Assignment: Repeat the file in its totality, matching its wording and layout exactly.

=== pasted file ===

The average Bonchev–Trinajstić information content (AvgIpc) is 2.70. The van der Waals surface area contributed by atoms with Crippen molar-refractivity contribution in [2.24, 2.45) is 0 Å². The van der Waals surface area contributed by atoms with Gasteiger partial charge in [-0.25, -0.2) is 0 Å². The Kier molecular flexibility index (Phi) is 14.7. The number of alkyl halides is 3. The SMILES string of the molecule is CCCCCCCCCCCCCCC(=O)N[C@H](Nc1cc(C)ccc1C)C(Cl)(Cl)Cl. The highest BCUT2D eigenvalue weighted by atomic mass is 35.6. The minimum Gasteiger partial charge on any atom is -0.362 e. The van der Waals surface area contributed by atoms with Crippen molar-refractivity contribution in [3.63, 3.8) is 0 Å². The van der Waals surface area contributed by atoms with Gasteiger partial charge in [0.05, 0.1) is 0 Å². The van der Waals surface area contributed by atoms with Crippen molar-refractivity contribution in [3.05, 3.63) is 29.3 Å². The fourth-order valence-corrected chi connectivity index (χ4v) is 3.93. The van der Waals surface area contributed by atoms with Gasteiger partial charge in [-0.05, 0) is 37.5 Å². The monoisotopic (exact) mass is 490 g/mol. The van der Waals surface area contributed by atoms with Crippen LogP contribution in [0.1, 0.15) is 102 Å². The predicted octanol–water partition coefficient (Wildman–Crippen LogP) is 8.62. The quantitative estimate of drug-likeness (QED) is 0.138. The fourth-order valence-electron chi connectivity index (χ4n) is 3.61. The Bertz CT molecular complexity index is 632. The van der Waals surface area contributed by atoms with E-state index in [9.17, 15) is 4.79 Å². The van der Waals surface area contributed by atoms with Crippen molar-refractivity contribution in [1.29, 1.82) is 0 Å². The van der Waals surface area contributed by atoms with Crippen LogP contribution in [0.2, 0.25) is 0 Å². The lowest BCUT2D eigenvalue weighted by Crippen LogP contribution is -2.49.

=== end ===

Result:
The average Bonchev–Trinajstić information content (AvgIpc) is 2.70. The van der Waals surface area contributed by atoms with Crippen molar-refractivity contribution in [2.24, 2.45) is 0 Å². The van der Waals surface area contributed by atoms with Gasteiger partial charge in [-0.25, -0.2) is 0 Å². The Kier molecular flexibility index (Phi) is 14.7. The number of alkyl halides is 3. The SMILES string of the molecule is CCCCCCCCCCCCCCC(=O)N[C@H](Nc1cc(C)ccc1C)C(Cl)(Cl)Cl. The highest BCUT2D eigenvalue weighted by atomic mass is 35.6. The minimum Gasteiger partial charge on any atom is -0.362 e. The van der Waals surface area contributed by atoms with Crippen molar-refractivity contribution in [3.63, 3.8) is 0 Å². The van der Waals surface area contributed by atoms with Gasteiger partial charge in [0.05, 0.1) is 0 Å². The van der Waals surface area contributed by atoms with Crippen molar-refractivity contribution in [3.05, 3.63) is 29.3 Å². The fourth-order valence-corrected chi connectivity index (χ4v) is 3.93. The van der Waals surface area contributed by atoms with Gasteiger partial charge in [-0.05, 0) is 37.5 Å². The monoisotopic (exact) mass is 490 g/mol. The van der Waals surface area contributed by atoms with Crippen LogP contribution in [0.1, 0.15) is 102 Å². The predicted octanol–water partition coefficient (Wildman–Crippen LogP) is 8.62. The quantitative estimate of drug-likeness (QED) is 0.138. The fourth-order valence-electron chi connectivity index (χ4n) is 3.61. The Bertz CT molecular complexity index is 632. The van der Waals surface area contributed by atoms with E-state index in [9.17, 15) is 4.79 Å². The van der Waals surface area contributed by atoms with Crippen molar-refractivity contribution in [1.29, 1.82) is 0 Å². The van der Waals surface area contributed by atoms with Crippen LogP contribution in [0.2, 0.25) is 0 Å². The lowest BCUT2D eigenvalue weighted by Crippen LogP contribution is -2.49.